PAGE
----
Western Kentucky’s recovery efforts after historic rains challenged by renewed flood threat

Towns like Mayfield and Paducah in Kentucky will be on high alert Thursday as recovery efforts are underway following a day of life-threatening flooding. More heavy rain is in the forecast as saturated moisture levels and swollen creeks persist. Some areas could receive an additional to 2 inches of rain.

MAYFIELD, Ky. – There's no rest for the weary in western Kentucky on Thursday, cleaning up just one day after historic rains and widespread flooding slammed the region.

A Flood Watch remains in place for parts of Kentucky, Tennessee, Illinois and Missouri through Thursday morning as more thunderstorms run through the waterlogged region. NOAA's Weather Prediction Center said there is a moderate risk for flash flooding in the Tennessee Valley area.

Here's a look at the current flash flood outlook.
(FOX Weather)


Towns like Mayfield and Paducah in Kentucky will be on high alert because there is so much moisture in the soil, and creeks are still swollen as more heavy rain looms in the forecast. Some areas could receive an additional 1-2 inches on top of the once life-threatening flooding.

The rain will only hamper the recovery efforts as the region tries to wring out from rainfall amounts never before observed in the state.

Kentucky's governor declared a state of emergency in response after 11.28 inches of rain fell in the past 24 hours near Mayfield in Graves County between 12 a.m. and 1 p.m. The National Weather Service said the preliminary rain report breaks the 1997 statewide record for total rainfall over 24 hours.

"Just like every challenge we face we'll get through this - we'll get through this together," Gov. Andy Beshear said. "We will be there; we will make sure we are providing resources and help our people make it through yet another challenge."

Drone footage over Mayfield during predawn hours Wednesday showed how neighborhoods were quickly inundated with water, overwhelming backyards and homes

The catastrophic flooding comes as Mayfield is still recovering 18 months after a deadly EF-4 tornado slammed the town. During that outbreak, more than 1,000 homes were lost and 80 people were killed

"This is a setback, of course," Mayor Kathy O'Nan told FOX Weather. "I think it's discouraging, probably for a lot of us, because we just don't need anything right now. We are moving forward, which is so wonderful, but as with everything, we will plow right through this, too."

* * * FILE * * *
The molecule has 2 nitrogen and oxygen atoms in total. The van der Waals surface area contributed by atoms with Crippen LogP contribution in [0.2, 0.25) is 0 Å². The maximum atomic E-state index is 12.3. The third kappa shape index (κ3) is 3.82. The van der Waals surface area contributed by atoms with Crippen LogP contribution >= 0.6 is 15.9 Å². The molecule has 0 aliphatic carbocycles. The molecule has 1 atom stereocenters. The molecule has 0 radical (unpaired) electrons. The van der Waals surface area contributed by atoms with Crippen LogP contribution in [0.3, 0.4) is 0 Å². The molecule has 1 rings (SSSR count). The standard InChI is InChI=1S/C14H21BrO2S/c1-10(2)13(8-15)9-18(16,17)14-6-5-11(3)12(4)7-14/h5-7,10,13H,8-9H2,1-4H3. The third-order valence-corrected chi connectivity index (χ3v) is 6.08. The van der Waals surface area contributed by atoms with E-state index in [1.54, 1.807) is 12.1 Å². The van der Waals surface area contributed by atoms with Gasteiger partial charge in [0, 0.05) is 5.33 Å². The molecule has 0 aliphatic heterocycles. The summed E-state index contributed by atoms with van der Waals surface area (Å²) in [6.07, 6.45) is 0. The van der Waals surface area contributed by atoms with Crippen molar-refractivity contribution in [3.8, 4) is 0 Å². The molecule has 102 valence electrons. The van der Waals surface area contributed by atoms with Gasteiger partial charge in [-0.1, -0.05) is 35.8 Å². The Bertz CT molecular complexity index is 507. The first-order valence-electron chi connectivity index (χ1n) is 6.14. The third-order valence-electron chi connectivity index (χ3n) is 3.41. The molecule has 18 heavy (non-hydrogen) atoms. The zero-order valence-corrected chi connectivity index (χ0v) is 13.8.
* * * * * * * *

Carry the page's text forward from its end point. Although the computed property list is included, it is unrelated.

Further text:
Record rains prompt Flash Flood Emergency alerts

Drivers found themselves trapped as the floodwaters washed away roads and filled streets, and some people needed to be rescued from their homes. Luckily, no deaths have been reported.

A record 6.95 inches of rain fell in Paducah Wednesday, which was the second-highest daily rainfall on record. The all-time record is 7.49 inches set back in 1985 with the remnants of Hurricane Elena. 


Footage filmed by Jeff Kent showed floodwaters in the Oakdale neighborhood of Paducah on Wednesday morning as a Flash Flood Emergency was issued.

"Yesterday we saw back building, which is a process where thunderstorms roll through," FOX Weather meteorologist Britta Merwin said. "Because there's so much deep moisture in place, they continue to develop behind one another. And so you get this training effect where these thunderstorms are kind of on the train tracks, and they go right over the same spots."

Looking at 12-hour time lapse satellite imagery issued by the Cooperative Institute for Research in the Atmosphere (CIRA) at Colorado State University shows the constant rain and storms over western Kentucky where the catastrophic and life-threatening flooding unfolded Wednesday.

On the heels of this activity, a third round of storms containing heavy rain will traverse the region on Friday. 

An additional 1 to 3 inches of rain will be possible leading to yet more chances for flooding, the FOX Forecast Center said.